Wednesday, March 15, 2006

"Capturing the Retail Market for Tea"

A receipt from a Tea Importer and Distributor in Philadelphia, dated July 1, 1869. (From the collection of Upton Tea Imports)

Part 1: Setting the Stage

Historians and tea aficionados already know that Camellia sinensis has played a role in politics and commerce for centuries. The monopoly of the English East India Company, the tea boycotts of Colonial America, and the trade imbalance that eventually lead to the Opium Wars are often cited as extreme examples. Some accounts of these events would equate the thirst for tea during the eighteenth and nineteenth centuries to that of oil during the twenty-first! This would certainly be a stretch, but it is safe to say that the commerce of tea is, in many ways, a paradigm for international commerce.

Over the centuries, the commerce of tea has evolved in many ways. Sri Lanka and Kenya had no indigenous tea two centuries ago. Now they are the two largest exporters of tea, with Kenya having overtaken Sri Lanka as the world’s largest exporter of tea. China, once the primary source (along with Japan) of tea for the Western world, lost nearly 90% of the market during the twentieth century. Today, China is regaining its well-deserved status as a major supplier to the specialty tea trade, and the growing interest in green and white teas is certain to further that trend.

Changes in the retail marketing of tea over the past two centuries have been no less significant. Tea was the most popular non-alcoholic beverage in Colonial America, a preference that lasted well into the twentieth century. The early settlers were, by necessity, largely self-reliant, but products like tea, coffee, cocoa, and spices were only available as import items and, as such, the prices were relatively high. This was compounded by the fact that competition for some of the more common staples, like flour, sugar, and butter, was very stiff. Tea became one of the more profitable items on a grocer’s shelf, generally selling for over a dollar per pound. This provided an opportunity for Jacob and Joseph Stiner, who arrived in New York from Bohemia in 1855 with limited savings and no particular plan on how to make a living.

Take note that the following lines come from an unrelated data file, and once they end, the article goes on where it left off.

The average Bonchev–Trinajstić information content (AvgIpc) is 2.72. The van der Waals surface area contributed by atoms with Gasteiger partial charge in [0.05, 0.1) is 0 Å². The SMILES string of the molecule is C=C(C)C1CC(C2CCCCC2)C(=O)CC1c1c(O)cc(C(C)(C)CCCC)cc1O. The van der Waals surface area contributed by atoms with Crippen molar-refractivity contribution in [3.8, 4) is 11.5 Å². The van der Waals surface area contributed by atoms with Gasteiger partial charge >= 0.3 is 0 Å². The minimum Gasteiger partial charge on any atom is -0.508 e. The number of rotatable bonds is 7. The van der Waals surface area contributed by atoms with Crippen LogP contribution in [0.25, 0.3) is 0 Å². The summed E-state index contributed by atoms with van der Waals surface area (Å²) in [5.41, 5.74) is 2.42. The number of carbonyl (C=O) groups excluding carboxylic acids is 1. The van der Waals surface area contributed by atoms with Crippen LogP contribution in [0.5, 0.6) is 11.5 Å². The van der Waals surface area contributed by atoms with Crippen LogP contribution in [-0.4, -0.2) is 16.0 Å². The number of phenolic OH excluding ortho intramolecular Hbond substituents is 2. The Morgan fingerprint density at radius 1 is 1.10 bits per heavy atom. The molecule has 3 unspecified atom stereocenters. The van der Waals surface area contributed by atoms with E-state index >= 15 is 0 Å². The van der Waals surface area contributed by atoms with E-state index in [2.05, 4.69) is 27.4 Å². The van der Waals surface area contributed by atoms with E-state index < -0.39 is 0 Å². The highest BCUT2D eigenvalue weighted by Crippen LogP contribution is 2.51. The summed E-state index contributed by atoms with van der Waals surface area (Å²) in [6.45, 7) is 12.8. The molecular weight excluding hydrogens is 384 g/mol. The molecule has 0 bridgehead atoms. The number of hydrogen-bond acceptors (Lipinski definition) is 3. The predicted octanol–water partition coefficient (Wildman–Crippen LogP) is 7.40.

Shortly after their arrival, the Stiner brothers discovered that they could purchase a few teas directly from a shipping captain on the docks of New York, bypassing the normal wholesale resellers and speculators, who always added their sizable markup to the cost of the tea. They spent their life savings on their first purchase of tea, reserving just enough to open a small tea shop at 64 Catherine Street. Selling all of their teas, regardless of cost, for one dollar per pound brought instant success. Within a few months they opened a second location and by 1860 the Stiner brothers were Manhattan’s largest tea merchants, operating five stores and planning several more.

The rapid success of the Stiners was not unnoticed by the competition, which included a young man named George Huntington Hartford. George’s older brother, John, had a small tea route in a rural area at the outskirts of New York, an area that would one day be mid-town Manhattan. When John’s health failed, he convinced George to take over his small, horse-drawn tea cart. George had no problem selling tea, and he quickly learned all there was to know about the business. The problem was, he had to spend the entire day in his horse-drawn cart, traveling from house to house, making only the occasional sale. George Hartford was far too energetic and ambitious to last long in such a slow-paced venture, so he quickly abandoned the tea business in favor of something a little more exciting – at least for a few years.